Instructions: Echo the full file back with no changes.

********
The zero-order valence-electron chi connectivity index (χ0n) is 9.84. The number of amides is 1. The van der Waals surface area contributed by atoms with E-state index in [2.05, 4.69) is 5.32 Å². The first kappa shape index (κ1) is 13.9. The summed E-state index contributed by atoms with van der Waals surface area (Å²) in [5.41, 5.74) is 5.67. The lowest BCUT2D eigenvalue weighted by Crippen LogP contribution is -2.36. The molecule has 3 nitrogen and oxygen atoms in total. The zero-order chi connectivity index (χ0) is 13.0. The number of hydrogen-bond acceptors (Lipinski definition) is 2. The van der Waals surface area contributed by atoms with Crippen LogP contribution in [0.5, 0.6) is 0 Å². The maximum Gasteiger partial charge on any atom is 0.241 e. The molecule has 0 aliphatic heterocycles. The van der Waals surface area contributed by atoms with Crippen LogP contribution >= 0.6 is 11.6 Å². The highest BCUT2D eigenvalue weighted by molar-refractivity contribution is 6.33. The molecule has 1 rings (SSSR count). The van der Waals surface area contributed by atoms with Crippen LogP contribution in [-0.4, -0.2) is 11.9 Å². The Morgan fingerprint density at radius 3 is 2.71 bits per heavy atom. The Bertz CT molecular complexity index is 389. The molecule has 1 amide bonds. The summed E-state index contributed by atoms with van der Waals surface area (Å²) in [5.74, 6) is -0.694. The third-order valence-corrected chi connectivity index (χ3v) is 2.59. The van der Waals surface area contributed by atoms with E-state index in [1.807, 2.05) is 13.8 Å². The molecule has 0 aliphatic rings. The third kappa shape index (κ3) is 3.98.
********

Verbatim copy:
The zero-order valence-electron chi connectivity index (χ0n) is 9.84. The number of amides is 1. The van der Waals surface area contributed by atoms with E-state index in [2.05, 4.69) is 5.32 Å². The first kappa shape index (κ1) is 13.9. The summed E-state index contributed by atoms with van der Waals surface area (Å²) in [5.41, 5.74) is 5.67. The lowest BCUT2D eigenvalue weighted by Crippen LogP contribution is -2.36. The molecule has 3 nitrogen and oxygen atoms in total. The zero-order chi connectivity index (χ0) is 13.0. The number of hydrogen-bond acceptors (Lipinski definition) is 2. The van der Waals surface area contributed by atoms with Crippen LogP contribution in [0.5, 0.6) is 0 Å². The maximum Gasteiger partial charge on any atom is 0.241 e. The molecule has 0 aliphatic heterocycles. The van der Waals surface area contributed by atoms with Crippen LogP contribution >= 0.6 is 11.6 Å². The highest BCUT2D eigenvalue weighted by molar-refractivity contribution is 6.33. The molecule has 1 rings (SSSR count). The van der Waals surface area contributed by atoms with Crippen LogP contribution in [-0.4, -0.2) is 11.9 Å². The Morgan fingerprint density at radius 3 is 2.71 bits per heavy atom. The Bertz CT molecular complexity index is 389. The molecule has 1 amide bonds. The summed E-state index contributed by atoms with van der Waals surface area (Å²) in [5.74, 6) is -0.694. The third-order valence-corrected chi connectivity index (χ3v) is 2.59. The van der Waals surface area contributed by atoms with E-state index in [1.807, 2.05) is 13.8 Å². The molecule has 0 aliphatic rings. The third kappa shape index (κ3) is 3.98.